Select Committee on Science and Technology Written Evidence


APPENDIX 31

Memorandum from Professor Anne Cooke, Cambridge University

  As a member of the MRC organised team that site visited the Immunology Divisions at NIMR it should be stated that we found the science to be of the highest quality (top Alpha in all sections). It is my understanding that site visits to other Divisions in NIMR have found them to be equally impressive. We were extremely impressed by the ways in which the Immunology Divisions interacted together and with other divisions, utilising ideas and resources in ways that would not have been easily achievable if they were in University environments that I am familiar with such as Cambridge, Oxford, Imperial or UCL. The work in the NIMR divisions relies heavily on the use of animals (mice) and is greatly facilitated by the availability of state of the art animal house facilities on site. The scientists within these divisions are also interactive with groups outside NIMR. They are extremely helpful in providing the scientific community in the UK and abroad with novel mouse strains that kept to the highest standard of health (specific pathogen free). Such a facility is not easy to reproduce even de novo and its disappearance might lead to the scientists seeking positions elsewhere in the world and that would be a great loss to current and future members of the UK scientific community if these scientists were to leave the UK. The work in Infectious Diseases is carried out on a wide range of organisms including those that require Category 4 containment. The site at NIMR is secure both for this form of work and for animal experimentation.

  It has been suggested that NIMR might benefit form being moved to a central London site with closer proximity to a hospital. This presumably was suggested in the belief that it might lead to more translational research. It takes a very long time for a scientific advance to make its way from the bench to the bedside. TNF alpha therapy which has revolutionised the treatment of rheumatoid arthritis has taken more than 13 years to get to that stage. It was pioneered by researchers at the Kennedy Institute for Rheumatology and trials for this were carried out with clinicians around the world. Trials are normally carried out where the patient groups are available and they are not necessarily at the hospital next door. I work in the University of Cambridge with a hospital relatively close by but my clinical associates are in Glasgow and America. Scientists involved in biomedical research carry out their research because they want to understand how systems work, why they sometimes break down and how they can be repaired. When they translate their findings to the clinic this is done in collaboration with those clinical colleagues who have the relevant patient group, wherever these are available.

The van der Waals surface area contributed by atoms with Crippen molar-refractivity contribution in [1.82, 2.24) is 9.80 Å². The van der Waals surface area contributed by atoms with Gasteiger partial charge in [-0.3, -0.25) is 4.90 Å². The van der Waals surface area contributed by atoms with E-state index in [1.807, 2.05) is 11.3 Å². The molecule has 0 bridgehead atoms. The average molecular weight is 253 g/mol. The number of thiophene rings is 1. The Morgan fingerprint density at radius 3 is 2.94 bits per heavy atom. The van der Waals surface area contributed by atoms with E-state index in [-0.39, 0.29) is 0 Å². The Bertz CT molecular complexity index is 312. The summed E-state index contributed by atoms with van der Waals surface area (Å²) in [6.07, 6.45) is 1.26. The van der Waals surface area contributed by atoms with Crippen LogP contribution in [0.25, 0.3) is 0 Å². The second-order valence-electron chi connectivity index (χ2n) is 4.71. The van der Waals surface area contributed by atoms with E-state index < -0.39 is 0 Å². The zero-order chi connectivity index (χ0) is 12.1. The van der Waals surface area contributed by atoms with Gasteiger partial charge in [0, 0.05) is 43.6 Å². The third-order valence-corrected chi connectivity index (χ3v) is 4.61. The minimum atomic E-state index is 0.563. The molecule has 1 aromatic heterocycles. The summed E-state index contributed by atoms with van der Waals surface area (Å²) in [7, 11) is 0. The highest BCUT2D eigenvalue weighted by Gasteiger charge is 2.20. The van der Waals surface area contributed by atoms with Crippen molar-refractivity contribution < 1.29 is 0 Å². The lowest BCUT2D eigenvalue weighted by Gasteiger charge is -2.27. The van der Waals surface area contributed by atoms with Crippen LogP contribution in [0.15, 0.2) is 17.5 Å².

There have been previous attempts by the MRC to bring science and medicine together. The Clinical Sciences Centre at Northwick Park was one such attempt. This was perceived not to be working and some of the scientists were then moved to The Hammersmith Hospital. A very good animal facility was left behind at Northwick Park and several scientists who had been moved struggled for many years to carry out comparable research at the Hammersmith site. It has never been stated how much these moves cost the MRC in the past and now another move appears to be planned. Such a move cannot save money if you have to rebuild the existing facilities that are available and function well at NIMR. As a committee member I perceive a lack of MRC funds available to fund young scientists at key stages in their careers. I am additionally dismayed by the news that in the last round of applications for programme and project grant funding only 50% of the top rated grants (alpha A) could be funded. That means good biomedical science is not being funded and our future research capacity in the form of young scientists are not being encouraged to see biomedical sciences as a career option worth pursuing.

  It is difficult to understand the scientific rationale for tinkering with something that works well. I am sure that NIMR could be used more effectively eg run specialist training courses, conferences, take in academics or clinicians for study leave etc where it currently situated. The case for moving it downtown with attendant security issues has not been fully explained to the community at large. The security issues are not trivial. In this age of concern about bioterrorism it seems strange to move Category 4 work to Central London. Additionally it costs a lot of money to secure a building in Central London against the Animal Liberation Front?

  In summary I am deeply concerned that moving NIMR to Central London will be costly and will further jeopardise the biomedical research base in the UK. The move has not been completely justified to the wider scientific community and the cost implications have not been made clear. The idea of breaking up something that works really well and is more than a sum of the parts seems strange when not fully justified and runs the risk of losing top class scientists from the UK.

15 November 2004





 
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